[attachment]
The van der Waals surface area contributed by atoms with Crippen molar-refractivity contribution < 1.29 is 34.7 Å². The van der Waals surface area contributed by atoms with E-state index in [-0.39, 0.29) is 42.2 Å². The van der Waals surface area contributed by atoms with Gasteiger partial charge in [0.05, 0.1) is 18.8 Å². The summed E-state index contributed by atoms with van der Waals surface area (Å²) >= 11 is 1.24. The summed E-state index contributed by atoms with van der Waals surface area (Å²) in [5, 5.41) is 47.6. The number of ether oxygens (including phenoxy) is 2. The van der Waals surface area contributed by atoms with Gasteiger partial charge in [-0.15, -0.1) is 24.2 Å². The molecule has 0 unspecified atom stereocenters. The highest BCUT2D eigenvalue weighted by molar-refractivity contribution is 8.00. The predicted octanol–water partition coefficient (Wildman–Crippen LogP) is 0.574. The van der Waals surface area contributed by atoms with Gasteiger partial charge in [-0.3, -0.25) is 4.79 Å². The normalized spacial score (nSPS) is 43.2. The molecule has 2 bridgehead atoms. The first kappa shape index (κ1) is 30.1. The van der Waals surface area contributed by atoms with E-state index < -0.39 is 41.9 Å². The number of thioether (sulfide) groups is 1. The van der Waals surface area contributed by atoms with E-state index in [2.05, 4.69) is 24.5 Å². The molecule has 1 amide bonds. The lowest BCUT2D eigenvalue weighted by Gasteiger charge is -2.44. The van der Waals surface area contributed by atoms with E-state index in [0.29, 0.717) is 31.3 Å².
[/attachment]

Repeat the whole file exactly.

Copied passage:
The van der Waals surface area contributed by atoms with Crippen molar-refractivity contribution < 1.29 is 34.7 Å². The van der Waals surface area contributed by atoms with E-state index in [-0.39, 0.29) is 42.2 Å². The van der Waals surface area contributed by atoms with Gasteiger partial charge in [0.05, 0.1) is 18.8 Å². The summed E-state index contributed by atoms with van der Waals surface area (Å²) >= 11 is 1.24. The summed E-state index contributed by atoms with van der Waals surface area (Å²) in [5, 5.41) is 47.6. The number of ether oxygens (including phenoxy) is 2. The van der Waals surface area contributed by atoms with Gasteiger partial charge in [-0.15, -0.1) is 24.2 Å². The molecule has 0 unspecified atom stereocenters. The highest BCUT2D eigenvalue weighted by molar-refractivity contribution is 8.00. The predicted octanol–water partition coefficient (Wildman–Crippen LogP) is 0.574. The van der Waals surface area contributed by atoms with Gasteiger partial charge in [-0.3, -0.25) is 4.79 Å². The normalized spacial score (nSPS) is 43.2. The molecule has 2 bridgehead atoms. The first kappa shape index (κ1) is 30.1. The van der Waals surface area contributed by atoms with E-state index < -0.39 is 41.9 Å². The number of thioether (sulfide) groups is 1. The van der Waals surface area contributed by atoms with E-state index in [2.05, 4.69) is 24.5 Å². The molecule has 1 amide bonds. The lowest BCUT2D eigenvalue weighted by Gasteiger charge is -2.44. The van der Waals surface area contributed by atoms with E-state index in [0.29, 0.717) is 31.3 Å².